Those gas leaks were repaired while no action has been taken on the others, which the state Department of Public Utilities and gas companies described as a small risk for gas explosions. Dorchester had the largest number of gas leaks, 951 breaks over 158 miles of cast-iron gas mains. However, several areas had a greater number of leaks per mile, including East Boston, Jamaica Plain, Brighton, Charlestown and South Boston.

The study into gas leaks and explosion risks was conducted by an associated professor from Boston University’s Department of Earth and Environment and a researcher from Duke University. It was recently published in the journal Environmental Pollution and reported on by the Boston Globe.

The two researchers drove all 785 miles of Boston’s streets to test the air for methane, the primary ingredient in natural gas. The two measured for methane levels which exceeded 2 parts per million – the normal amount in the air.

Natural gas is colorless and odorless, but uses the chemical additive mercaptan which emits a distinct rotten eggs odor to signal a leak. Gas leaks can occur in several ways, often when underground pipes crack as they age or in cold weather or when a pipe is struck by construction equipment.

Some people want to hold gas companies more accountable for fixing gas leaks in Massachusetts. A bill sponsored by state Representative Lori Ehrlich of Marlbehead would require a timeline for fixing the most serious leaks. Utilities would be required to notify police and fire of the gas leak locations. The bill unanimously passed the House of Representatives in June and is now before the state Senate.

The Conservation Law Foundation plans to release a report on natural gas leaks soon. An official suggested the state could require timelines for gas companies to repair various grades of leaks and improve accelerated reimbursement rates for gas companies that replace old gas lines.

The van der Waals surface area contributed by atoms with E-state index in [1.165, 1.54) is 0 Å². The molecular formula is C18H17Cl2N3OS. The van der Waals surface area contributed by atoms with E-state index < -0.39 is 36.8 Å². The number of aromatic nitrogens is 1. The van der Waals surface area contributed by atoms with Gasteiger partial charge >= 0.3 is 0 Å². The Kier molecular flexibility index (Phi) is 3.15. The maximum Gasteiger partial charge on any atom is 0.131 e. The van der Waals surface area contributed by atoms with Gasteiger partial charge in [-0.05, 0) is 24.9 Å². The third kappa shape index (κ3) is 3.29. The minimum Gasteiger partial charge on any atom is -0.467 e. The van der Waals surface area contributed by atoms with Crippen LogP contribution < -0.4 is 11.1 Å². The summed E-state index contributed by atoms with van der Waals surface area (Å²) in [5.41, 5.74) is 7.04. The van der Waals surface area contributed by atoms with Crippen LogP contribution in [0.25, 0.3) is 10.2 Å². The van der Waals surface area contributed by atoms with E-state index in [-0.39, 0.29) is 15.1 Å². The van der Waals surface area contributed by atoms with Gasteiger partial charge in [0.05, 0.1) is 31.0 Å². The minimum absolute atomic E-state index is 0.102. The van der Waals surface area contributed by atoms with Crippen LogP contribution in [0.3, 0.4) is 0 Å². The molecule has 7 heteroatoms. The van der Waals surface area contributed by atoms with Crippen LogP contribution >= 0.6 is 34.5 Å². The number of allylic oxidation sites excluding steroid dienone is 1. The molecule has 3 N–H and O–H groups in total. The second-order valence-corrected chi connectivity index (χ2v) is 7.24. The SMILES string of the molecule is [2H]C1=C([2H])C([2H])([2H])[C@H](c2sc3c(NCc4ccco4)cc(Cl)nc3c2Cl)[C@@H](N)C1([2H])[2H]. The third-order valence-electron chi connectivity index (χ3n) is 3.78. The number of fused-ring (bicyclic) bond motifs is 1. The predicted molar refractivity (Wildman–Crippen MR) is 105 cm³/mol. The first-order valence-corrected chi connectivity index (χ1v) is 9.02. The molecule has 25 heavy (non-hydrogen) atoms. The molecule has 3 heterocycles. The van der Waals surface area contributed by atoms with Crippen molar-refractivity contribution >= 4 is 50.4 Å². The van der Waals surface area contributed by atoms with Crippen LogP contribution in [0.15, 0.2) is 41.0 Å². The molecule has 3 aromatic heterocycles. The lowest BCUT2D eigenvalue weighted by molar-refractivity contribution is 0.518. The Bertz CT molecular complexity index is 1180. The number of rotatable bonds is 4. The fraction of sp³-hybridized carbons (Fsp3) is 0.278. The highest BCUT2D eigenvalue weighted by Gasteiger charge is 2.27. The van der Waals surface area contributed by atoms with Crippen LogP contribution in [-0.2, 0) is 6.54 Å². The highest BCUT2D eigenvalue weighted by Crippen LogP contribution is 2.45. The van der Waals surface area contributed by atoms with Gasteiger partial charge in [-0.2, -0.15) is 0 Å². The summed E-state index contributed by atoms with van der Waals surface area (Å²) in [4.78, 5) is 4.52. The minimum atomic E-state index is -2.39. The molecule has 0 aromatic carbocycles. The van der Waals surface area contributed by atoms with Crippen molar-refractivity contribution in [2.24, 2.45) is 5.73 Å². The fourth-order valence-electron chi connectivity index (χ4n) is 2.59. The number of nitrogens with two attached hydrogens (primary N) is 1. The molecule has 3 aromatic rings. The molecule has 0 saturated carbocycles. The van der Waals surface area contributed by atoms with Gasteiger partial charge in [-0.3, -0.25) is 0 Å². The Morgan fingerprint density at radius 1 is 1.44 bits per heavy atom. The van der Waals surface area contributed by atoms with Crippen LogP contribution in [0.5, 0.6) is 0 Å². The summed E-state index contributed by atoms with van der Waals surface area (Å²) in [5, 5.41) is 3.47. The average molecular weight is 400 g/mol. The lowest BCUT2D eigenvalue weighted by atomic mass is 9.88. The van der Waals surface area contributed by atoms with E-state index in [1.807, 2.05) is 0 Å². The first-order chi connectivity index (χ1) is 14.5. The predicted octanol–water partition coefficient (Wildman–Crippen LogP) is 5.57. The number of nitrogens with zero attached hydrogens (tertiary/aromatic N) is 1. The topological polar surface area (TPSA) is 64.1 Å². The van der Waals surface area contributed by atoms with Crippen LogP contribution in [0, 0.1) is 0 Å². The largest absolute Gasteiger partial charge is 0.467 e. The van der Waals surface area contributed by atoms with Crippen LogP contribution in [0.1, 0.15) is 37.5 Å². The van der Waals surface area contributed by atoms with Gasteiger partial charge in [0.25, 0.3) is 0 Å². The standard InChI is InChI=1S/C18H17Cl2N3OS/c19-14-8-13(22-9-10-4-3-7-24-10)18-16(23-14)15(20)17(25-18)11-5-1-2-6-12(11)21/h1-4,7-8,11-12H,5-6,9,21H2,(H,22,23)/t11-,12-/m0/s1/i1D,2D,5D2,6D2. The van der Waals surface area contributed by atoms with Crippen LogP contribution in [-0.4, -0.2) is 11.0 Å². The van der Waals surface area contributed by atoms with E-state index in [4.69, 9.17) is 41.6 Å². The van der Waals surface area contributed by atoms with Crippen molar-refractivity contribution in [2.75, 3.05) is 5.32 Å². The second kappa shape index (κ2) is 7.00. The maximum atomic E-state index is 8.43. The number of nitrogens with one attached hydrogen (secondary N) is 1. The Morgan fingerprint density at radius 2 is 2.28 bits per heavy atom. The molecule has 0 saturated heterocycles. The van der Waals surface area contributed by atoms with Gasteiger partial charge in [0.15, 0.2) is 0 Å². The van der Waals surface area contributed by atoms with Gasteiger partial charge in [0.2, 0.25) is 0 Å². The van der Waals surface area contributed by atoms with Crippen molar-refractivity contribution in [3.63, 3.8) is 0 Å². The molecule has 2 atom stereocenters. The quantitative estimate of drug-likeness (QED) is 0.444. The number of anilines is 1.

Related:

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turkey.jpgThanksgiving dinner is the largest meal of the year for many families, the one that takes the most planning and time to prepare. As you work in the kitchen, remember Thanksgiving is also the nation’s leading day for kitchen fires and when burns and cooking injuries are more likely to occur. The good news is you can prevent most of these accidents and focus on enjoying the day by following a few simple steps below. We have also included safety precautions for deep frying a turkey.

Make sure your smoke detector is working. Test it in advance and do not disable it.

Use a cooking timer. This will help you keep track of when to check the turkey and when other food dishes are finished.

Stay home while cooking. Stay home and check the turkey frequently.

Cooking stovetop. Stay in the kitchen when you are cooking stovetop. If you must leave, turn the stove off.

Keep children away. Keep children at least three feet away from the stove at all times.

Hot food and liquids. Make sure children also stay away from hot food and liquids, which can cause burn injuries. This includes coffee, gravy and the steam and sauce on vegetables – especially when they first come out of the oven or off the stove.